10 Ways to Make Your App Development Life Easier
Here are a few objects and techniques that many app developers swear by. This is an idiosyncratic list that includes some commonly-used objects, some rather obscure ones, and some development techniques and reminders.
The Master-Detail application template
The Master-Detail application template is now a universal app template. For iPad, it uses a Split-View controller, and iPhone uses a Navigation controller. Both use the same view controllers to present data. For many developers, it's a mainstay.
UITextField notifications and delegate
If you're using text fields, these are essential to most developers. Either in your storyboard or in your code, set the text field's delegate to an object that will respond to these notifications:
The text field itself is stored in the object parameter of the notification, so when you register to observe the notification, you can have a single method that responds to the notification for every text field.
The delegate is often the view controller that contains the view that contains the text field. It conforms to UITextFieldDelegate.
Use asset catalogs
Asset catalogs are brand new in iOS 7. There's a little conversion to do from previous ways of handling images and icons, but it's well worth it. Instead of relying on fragile naming conventions, you use the name of the asset catalog and at runtime, the right image is used.
Use Core Data
For some reason, developers are often leery of using data management tools. Whether they are more comfortable implementing their own data management or they're uncomfortable with relational database theory, they tend not to use these tools. Core Data is one of the best, and it's well worth exploring.
There is just no getting around the fact that users appreciate having their apps and data synchronized on all of their devices. The iCloud learning curve is steep if you set out to learn all of it. But if you just want to store small amounts of data on iCloud (perhaps the high score on a game), you can get started by using key-value coding and not worrying about the details.
Organize your project
Every app project is different, so there's no standard way of organizing every project. Remember that you can move files and groups around in the Project navigator. Restructuring the project doesn't require moving files on disk because Xcode will keep track of them for you.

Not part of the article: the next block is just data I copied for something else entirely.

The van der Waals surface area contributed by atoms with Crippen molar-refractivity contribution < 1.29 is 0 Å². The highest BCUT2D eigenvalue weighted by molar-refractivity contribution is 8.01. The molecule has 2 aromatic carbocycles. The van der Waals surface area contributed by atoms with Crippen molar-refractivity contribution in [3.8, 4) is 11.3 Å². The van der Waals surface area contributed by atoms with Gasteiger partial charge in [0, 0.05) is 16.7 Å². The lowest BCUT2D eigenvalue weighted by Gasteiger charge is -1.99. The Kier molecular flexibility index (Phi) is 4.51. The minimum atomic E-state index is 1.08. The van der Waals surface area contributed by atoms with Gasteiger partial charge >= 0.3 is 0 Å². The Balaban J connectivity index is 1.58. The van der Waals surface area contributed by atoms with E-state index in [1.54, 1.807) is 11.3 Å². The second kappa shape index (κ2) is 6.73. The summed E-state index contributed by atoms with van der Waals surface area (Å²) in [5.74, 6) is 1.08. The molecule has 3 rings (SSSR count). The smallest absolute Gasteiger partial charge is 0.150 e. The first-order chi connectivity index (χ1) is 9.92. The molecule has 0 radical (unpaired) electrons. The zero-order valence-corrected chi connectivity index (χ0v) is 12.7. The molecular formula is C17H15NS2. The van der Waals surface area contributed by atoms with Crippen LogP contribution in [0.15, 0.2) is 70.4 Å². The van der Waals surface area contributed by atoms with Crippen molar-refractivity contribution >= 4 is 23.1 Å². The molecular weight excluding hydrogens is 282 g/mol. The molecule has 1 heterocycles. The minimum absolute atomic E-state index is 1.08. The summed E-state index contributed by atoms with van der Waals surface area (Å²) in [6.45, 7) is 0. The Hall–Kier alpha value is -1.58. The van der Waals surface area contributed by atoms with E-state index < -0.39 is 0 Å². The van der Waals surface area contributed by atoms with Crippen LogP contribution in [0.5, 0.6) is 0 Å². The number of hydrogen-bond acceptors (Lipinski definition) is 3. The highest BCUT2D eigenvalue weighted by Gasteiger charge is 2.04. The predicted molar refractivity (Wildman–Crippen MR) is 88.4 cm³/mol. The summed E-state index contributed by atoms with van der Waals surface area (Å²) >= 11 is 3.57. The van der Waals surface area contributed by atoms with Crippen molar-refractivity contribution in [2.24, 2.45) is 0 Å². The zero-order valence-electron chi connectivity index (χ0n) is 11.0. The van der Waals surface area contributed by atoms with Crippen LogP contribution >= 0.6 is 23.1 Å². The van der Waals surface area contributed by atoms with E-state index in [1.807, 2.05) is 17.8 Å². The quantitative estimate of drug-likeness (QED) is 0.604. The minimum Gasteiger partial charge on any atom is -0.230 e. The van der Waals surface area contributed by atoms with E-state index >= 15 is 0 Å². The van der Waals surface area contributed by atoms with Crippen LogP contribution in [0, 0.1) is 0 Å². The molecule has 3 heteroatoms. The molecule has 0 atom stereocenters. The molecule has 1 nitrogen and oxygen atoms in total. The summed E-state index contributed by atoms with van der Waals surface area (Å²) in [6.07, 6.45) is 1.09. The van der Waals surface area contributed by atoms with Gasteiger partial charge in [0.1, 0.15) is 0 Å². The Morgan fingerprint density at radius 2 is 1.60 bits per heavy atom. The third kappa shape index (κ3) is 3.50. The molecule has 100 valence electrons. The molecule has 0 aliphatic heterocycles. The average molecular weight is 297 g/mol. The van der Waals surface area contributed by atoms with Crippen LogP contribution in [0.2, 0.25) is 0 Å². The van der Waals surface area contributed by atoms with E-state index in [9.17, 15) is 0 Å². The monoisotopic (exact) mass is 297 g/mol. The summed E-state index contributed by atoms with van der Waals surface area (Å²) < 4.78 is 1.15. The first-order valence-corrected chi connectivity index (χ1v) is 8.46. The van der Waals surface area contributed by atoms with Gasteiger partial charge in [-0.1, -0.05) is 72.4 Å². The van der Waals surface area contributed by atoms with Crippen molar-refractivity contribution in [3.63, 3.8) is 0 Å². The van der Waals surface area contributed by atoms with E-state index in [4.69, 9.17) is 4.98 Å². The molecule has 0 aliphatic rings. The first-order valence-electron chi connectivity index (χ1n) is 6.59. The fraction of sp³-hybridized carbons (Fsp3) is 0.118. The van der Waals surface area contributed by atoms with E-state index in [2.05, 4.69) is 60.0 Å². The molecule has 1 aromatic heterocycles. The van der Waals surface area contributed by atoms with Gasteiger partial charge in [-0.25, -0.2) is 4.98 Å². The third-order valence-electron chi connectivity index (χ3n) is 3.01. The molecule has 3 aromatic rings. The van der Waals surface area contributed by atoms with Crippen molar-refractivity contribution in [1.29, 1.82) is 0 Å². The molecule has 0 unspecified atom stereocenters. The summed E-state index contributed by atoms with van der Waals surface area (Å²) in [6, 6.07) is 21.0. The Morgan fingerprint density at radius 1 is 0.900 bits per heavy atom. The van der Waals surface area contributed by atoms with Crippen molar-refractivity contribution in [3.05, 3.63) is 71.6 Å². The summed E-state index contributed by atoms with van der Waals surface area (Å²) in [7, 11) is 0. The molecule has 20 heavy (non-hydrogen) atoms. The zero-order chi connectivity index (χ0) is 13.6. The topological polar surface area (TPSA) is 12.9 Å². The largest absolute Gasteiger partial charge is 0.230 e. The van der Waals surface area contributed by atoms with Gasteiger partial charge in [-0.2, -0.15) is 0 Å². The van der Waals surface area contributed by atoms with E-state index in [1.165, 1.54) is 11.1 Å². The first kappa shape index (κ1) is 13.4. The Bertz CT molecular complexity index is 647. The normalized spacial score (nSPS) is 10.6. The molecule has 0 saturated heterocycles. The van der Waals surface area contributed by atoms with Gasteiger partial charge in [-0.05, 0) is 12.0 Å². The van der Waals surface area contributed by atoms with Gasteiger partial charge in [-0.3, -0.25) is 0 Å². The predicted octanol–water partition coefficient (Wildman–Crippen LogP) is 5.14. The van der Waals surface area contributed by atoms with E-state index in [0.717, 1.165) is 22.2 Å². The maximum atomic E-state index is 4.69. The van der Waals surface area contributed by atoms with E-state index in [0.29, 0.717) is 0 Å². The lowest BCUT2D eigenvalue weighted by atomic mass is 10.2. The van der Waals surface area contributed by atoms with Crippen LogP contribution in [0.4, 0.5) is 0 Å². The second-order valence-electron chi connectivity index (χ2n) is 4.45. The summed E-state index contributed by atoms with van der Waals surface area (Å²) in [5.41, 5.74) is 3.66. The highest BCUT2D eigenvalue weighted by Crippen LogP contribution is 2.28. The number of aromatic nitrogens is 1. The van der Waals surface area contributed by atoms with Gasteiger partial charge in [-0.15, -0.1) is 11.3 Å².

Here's the group structure for a typical app on the App Store:
Master View Controller
Detail View Controllers
Popovers and Pickers
Look at the sample projects on the Apple Developer site for other structures.
Use Auto Layout
If you have an older app that doesn't use Auto Layout, convert it (and do use Auto Layout for new apps). Apple talks about how Auto Layout helps you manage apps in multiple languages, but for many developers, the main feature of Auto Layout is that it automatically means your app runs on new devices with new screen shapes and sizes. That alone is a major reason to use it.
Update your app
Getting your app into the App Store is just the beginning. Don't let it sit there. Plan for regular updates and carry them out. People notice apps that are (or are not) updated regularly. In addition, the App Store discovery process takes updates into account in some cases (the details of discovery and search are not published). Developers have noticed that sometimes in the aftermath of an update, new users download the app.
The App Store provides cross references to additional apps by a developer in addition to the one that is being browsed. This is a good way to attract new users, but it does mean that if your app portfolio hasn't been updated for a year or two, you may lose out on those potential new sales.
At the very least, plan for an update to incorporate the annual (as of now) updates to iOS. If you can't find the time to update an app that's out of date, consider suspending its sales. Cleaning out your old apps shows that you're still alive and developing.
Use #pragma mark to organize your code
Structure your .m files so that you can see where things are by using #pragma mark directives. Many developers have at least an initialization section, a section for your own methods, and separate sections for each protocol that is implemented. Those are a good start; as you continue working, add new ones. There is no hard-and-fast rule, but you want to strike a balance between totally disorganized code and code that is so organized that each section contains one or two methods and you have almost as many sections as methods.
Welcome to the fast-paced world of app development. Remember that it really wasn't all that long ago when developers were teaching people how to use basic gestures on mobile devices. We're still exploring new gestures. As the iOS interface has evolved, we've been freed from a number of real-world metaphors. We don't have to say, "This is like a pad of paper" or "This is like a trashcan." Interface elements now can stand on their own, so all we have to do is to say "This is something you can write on." (The technical term for the older style of metaphors is skeuomorphism.)
Watch how people use mobile devices. In particular, watch the mistakes they make and the things that confuse them. You can learn more from watching the errors than from watching someone successfully use a device. (And learn to watch yourself when you put your user hat on.)